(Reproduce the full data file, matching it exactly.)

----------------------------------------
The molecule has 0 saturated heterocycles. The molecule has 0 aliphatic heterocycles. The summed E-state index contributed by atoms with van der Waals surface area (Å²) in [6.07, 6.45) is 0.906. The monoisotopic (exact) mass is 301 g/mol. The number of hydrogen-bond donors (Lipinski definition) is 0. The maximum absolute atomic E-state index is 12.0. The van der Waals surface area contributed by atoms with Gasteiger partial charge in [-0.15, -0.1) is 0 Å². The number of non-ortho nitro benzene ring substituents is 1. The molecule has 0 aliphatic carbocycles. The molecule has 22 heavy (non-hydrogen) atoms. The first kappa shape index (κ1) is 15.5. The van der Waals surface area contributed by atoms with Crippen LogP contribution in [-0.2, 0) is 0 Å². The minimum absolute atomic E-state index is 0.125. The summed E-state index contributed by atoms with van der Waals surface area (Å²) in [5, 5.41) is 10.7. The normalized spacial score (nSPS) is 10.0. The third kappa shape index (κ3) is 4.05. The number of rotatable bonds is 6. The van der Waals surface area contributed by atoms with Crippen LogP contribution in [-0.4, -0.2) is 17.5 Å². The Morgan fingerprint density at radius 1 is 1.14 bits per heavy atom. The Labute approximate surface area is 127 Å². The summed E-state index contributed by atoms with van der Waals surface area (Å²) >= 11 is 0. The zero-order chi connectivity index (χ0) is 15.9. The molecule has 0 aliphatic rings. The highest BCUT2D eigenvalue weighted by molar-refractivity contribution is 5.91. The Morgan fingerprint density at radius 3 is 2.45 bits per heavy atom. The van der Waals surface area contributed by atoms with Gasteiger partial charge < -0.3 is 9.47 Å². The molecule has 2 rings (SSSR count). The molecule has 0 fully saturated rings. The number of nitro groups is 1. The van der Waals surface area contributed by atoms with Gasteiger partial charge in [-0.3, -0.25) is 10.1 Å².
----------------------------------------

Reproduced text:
The molecule has 0 saturated heterocycles. The molecule has 0 aliphatic heterocycles. The summed E-state index contributed by atoms with van der Waals surface area (Å²) in [6.07, 6.45) is 0.906. The monoisotopic (exact) mass is 301 g/mol. The number of hydrogen-bond donors (Lipinski definition) is 0. The maximum absolute atomic E-state index is 12.0. The van der Waals surface area contributed by atoms with Gasteiger partial charge in [-0.15, -0.1) is 0 Å². The number of non-ortho nitro benzene ring substituents is 1. The molecule has 0 aliphatic carbocycles. The molecule has 22 heavy (non-hydrogen) atoms. The first kappa shape index (κ1) is 15.5. The van der Waals surface area contributed by atoms with Crippen LogP contribution in [-0.2, 0) is 0 Å². The minimum absolute atomic E-state index is 0.125. The summed E-state index contributed by atoms with van der Waals surface area (Å²) in [5, 5.41) is 10.7. The normalized spacial score (nSPS) is 10.0. The third kappa shape index (κ3) is 4.05. The number of rotatable bonds is 6. The van der Waals surface area contributed by atoms with Crippen LogP contribution in [-0.4, -0.2) is 17.5 Å². The Morgan fingerprint density at radius 1 is 1.14 bits per heavy atom. The Labute approximate surface area is 127 Å². The summed E-state index contributed by atoms with van der Waals surface area (Å²) >= 11 is 0. The zero-order chi connectivity index (χ0) is 15.9. The molecule has 0 aliphatic rings. The highest BCUT2D eigenvalue weighted by molar-refractivity contribution is 5.91. The Morgan fingerprint density at radius 3 is 2.45 bits per heavy atom. The van der Waals surface area contributed by atoms with Gasteiger partial charge < -0.3 is 9.47 Å². The molecule has 2 rings (SSSR count). The molecule has 0 fully saturated rings. The number of nitro groups is 1. The van der Waals surface area contributed by atoms with Gasteiger partial charge in [-0.3, -0.25) is 10.1 Å².